Archive for October, 2006

What kind of architect?

Posted: October 10, 2006 in Software-Architecture

A little over a week ago I posted a note to the IASA Yahoo group asking about how to start moving into software architecture. In answer to my question, Chris Sterling (I know he’s got another blog, but darned if I could find a link) gave me another question along with some definitions:

I would like to ask if you are interested in application architecture, infrastructure architecture, or enterprise architecture most of all? Application architects tend to be more focused on good design at the application and model levels. Infrastructure architects tend to be working on the hardware and systems side of organizations. Enterprise architects tend to be more involved in business vision and applicability to technology implementations in an organization. These are all over simplifications and most of us do not sit directly at any of these particular areas but usually somewhere in between. We just have a tendency towards 1 or 2 of them more than the others.

In a reprise of my answer I have to say I’m definitely interested in Enterprise Architecture. Helping businesses use technology to be able to accomplish their goals is appealing to me on many levels. However, I understand that that is a big chunk to bite off, so I want to focus first on Application Architecture, using that as a spring board to the enterprise stuff. Really the question for me is where to start. What if any guidance is available? What do I need to understand? What do I do to prove I know what I know? Hopefully the IASA will be a great place for this. Regardless the learning should be interesting.


New disks on their way

Posted: October 10, 2006 in music

I love progressive metal so for my birthday I’m getting two albums from Tower Records: Crimson Glory from Crimson Glory and V: The New Mythology Suite from Symphony X.  Crimson Glory just shipped so hopefully in the next couple of days I’ll get it and post my thoughts.  It seems painfully hard to get this type of music but, oh well.  I’ll keep checking Prog Archives.

With my career based on Microsoft languages, I’ve been aware of and sort of active in user groups such as the old VB user group and .Net user groups in the Puget Sound area. While they showed new and future features in the tools and the languages, they never really got into how I could improve myself as a software developer. About a year ago I came across another one, the International Association of Software Architects (Puget Sound Chapter). It claimed to be vendor agnostic and was touted more as a “professional organization” than the user groups. Since there was no cost, I joined and went to a meeting. I’ll have to admit I was impressed. Charlie Poole of NUnit fame did a presentation to the group and there was cool discussion.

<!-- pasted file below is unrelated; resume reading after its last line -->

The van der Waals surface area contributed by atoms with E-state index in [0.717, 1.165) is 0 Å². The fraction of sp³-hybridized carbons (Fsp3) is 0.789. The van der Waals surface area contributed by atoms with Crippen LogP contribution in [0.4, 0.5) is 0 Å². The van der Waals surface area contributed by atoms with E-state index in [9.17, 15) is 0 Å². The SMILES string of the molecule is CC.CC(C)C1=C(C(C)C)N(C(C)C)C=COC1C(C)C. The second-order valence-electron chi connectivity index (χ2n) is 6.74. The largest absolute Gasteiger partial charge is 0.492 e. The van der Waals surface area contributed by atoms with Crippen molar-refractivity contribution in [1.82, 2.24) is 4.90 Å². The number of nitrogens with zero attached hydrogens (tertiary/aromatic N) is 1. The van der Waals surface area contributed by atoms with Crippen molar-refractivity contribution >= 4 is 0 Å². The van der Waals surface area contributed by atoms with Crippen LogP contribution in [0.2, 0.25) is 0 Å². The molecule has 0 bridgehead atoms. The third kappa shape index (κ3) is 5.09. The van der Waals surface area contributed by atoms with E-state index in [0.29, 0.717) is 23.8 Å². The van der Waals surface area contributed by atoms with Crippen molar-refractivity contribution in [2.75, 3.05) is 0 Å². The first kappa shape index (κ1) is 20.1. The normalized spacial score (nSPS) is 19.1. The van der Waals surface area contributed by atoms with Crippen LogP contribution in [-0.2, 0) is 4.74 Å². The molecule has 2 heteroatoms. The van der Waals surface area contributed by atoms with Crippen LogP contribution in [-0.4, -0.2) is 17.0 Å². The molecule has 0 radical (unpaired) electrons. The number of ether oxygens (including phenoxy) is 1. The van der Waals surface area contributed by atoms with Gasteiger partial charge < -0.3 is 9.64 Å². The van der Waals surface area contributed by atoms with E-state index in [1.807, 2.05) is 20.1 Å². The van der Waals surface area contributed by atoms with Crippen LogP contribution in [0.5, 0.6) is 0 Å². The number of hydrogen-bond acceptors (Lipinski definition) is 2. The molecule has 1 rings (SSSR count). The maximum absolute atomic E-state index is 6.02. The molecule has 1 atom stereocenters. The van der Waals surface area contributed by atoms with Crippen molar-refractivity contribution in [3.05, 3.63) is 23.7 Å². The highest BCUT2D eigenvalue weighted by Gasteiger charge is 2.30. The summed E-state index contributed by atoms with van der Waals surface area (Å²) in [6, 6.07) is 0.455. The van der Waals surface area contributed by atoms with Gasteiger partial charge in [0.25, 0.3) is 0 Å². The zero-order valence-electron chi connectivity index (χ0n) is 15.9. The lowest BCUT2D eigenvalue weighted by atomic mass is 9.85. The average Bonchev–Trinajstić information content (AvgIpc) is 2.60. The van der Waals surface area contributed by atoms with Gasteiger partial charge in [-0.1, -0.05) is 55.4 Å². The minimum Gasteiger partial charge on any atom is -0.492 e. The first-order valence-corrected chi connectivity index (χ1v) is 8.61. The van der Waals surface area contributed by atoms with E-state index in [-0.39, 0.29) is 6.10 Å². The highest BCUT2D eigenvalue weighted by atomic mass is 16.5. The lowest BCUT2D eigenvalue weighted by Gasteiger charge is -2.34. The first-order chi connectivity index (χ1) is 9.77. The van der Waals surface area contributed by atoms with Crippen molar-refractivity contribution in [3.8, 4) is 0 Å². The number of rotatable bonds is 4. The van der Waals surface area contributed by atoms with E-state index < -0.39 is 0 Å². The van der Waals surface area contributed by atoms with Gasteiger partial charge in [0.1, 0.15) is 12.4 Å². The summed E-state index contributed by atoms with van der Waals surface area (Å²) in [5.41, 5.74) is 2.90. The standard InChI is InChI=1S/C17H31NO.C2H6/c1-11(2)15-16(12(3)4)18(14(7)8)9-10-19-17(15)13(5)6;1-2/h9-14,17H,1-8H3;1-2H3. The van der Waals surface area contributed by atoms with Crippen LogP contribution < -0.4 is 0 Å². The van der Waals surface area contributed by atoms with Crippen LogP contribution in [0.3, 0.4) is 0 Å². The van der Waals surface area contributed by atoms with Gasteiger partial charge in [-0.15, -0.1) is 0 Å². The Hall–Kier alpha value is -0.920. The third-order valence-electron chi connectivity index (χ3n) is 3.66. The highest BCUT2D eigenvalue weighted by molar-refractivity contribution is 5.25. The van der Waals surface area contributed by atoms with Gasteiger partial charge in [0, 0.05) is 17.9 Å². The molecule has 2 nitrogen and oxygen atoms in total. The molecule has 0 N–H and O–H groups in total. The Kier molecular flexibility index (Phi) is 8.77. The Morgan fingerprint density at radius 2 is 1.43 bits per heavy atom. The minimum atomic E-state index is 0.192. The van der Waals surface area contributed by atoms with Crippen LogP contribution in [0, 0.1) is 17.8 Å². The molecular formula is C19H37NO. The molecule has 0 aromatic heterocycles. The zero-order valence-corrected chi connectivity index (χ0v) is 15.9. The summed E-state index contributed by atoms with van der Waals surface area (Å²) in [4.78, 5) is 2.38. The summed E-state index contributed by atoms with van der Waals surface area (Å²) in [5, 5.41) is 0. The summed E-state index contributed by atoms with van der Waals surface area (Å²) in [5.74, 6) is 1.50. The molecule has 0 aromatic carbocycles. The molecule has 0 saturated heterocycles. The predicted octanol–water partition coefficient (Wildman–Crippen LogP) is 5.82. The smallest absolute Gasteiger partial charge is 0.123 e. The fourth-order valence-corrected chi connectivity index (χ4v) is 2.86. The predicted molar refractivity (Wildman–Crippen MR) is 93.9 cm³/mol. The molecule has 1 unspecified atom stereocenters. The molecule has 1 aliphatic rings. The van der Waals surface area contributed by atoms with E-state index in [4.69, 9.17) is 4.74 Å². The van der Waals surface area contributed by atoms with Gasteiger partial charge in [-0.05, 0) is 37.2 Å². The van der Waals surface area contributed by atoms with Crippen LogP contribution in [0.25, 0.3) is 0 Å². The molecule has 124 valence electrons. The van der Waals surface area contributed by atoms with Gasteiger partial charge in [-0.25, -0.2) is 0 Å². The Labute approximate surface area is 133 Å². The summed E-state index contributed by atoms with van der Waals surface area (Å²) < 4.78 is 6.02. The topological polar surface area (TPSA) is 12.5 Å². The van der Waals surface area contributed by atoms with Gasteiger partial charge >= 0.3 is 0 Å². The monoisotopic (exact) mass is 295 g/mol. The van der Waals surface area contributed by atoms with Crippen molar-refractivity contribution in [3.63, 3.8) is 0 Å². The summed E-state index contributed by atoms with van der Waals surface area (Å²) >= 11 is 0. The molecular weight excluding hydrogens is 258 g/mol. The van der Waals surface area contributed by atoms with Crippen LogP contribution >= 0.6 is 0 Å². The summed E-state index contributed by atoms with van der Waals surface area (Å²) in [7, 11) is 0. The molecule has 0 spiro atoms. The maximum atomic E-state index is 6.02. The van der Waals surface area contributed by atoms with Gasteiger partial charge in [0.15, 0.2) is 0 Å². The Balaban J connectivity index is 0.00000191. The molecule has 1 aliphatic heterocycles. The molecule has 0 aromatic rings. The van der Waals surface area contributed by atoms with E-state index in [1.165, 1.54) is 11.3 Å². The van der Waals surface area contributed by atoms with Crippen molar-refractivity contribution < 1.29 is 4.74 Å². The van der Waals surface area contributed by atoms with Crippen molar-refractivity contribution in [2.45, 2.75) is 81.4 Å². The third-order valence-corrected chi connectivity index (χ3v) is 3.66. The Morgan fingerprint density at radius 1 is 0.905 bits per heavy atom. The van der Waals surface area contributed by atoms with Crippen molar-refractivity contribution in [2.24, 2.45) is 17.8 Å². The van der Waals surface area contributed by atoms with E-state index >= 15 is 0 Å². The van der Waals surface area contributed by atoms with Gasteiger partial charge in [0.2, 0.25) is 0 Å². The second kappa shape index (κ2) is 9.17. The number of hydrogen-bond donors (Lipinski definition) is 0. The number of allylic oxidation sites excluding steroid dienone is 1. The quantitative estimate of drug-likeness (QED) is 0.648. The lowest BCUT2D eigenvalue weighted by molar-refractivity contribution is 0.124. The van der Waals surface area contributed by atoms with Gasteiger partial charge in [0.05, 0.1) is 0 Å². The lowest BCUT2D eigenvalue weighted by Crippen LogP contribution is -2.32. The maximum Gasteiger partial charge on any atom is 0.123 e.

However, after that school and life took over and while I kept rough track of what was happening, I didn’t go to any more meetings until this past week. It was quite interesting as there was discussion about scrum and we broke into groups to discuss a couple different topics. The group I was in discussed how architects should interact with the teams they are involved with. Even though it was interesting, it was definitely clear that I was a junior to all the people in the room. To me though, it seems this is something the group would be great in addressing; how to bring along new architects. You know help build that group knowledge. Like stone masons and carpenters. So I posted the following to the group message board:

Hi Everyone,
I really enjoyed the meeting last week. It was great hearing the
discussion about how software architects can be a part of their
organizations. However, even though I’ve been doing development work for several years, it was quite obvious that my knowledge of software architecture and the various methodologies is severely lacking. I saw the earlier post about what people would be looking for when hiring an architect, but a lot of that was a foreign language. I realize there probably isn’t a twelve step program, but my question then is how do I go about gaining the skills that can move me from programmer to architect?

I’m very curious to see how this plays out because this is something I’m definitely interested in pursuing. Learning more about this whole thing certainly won’t hurt my career!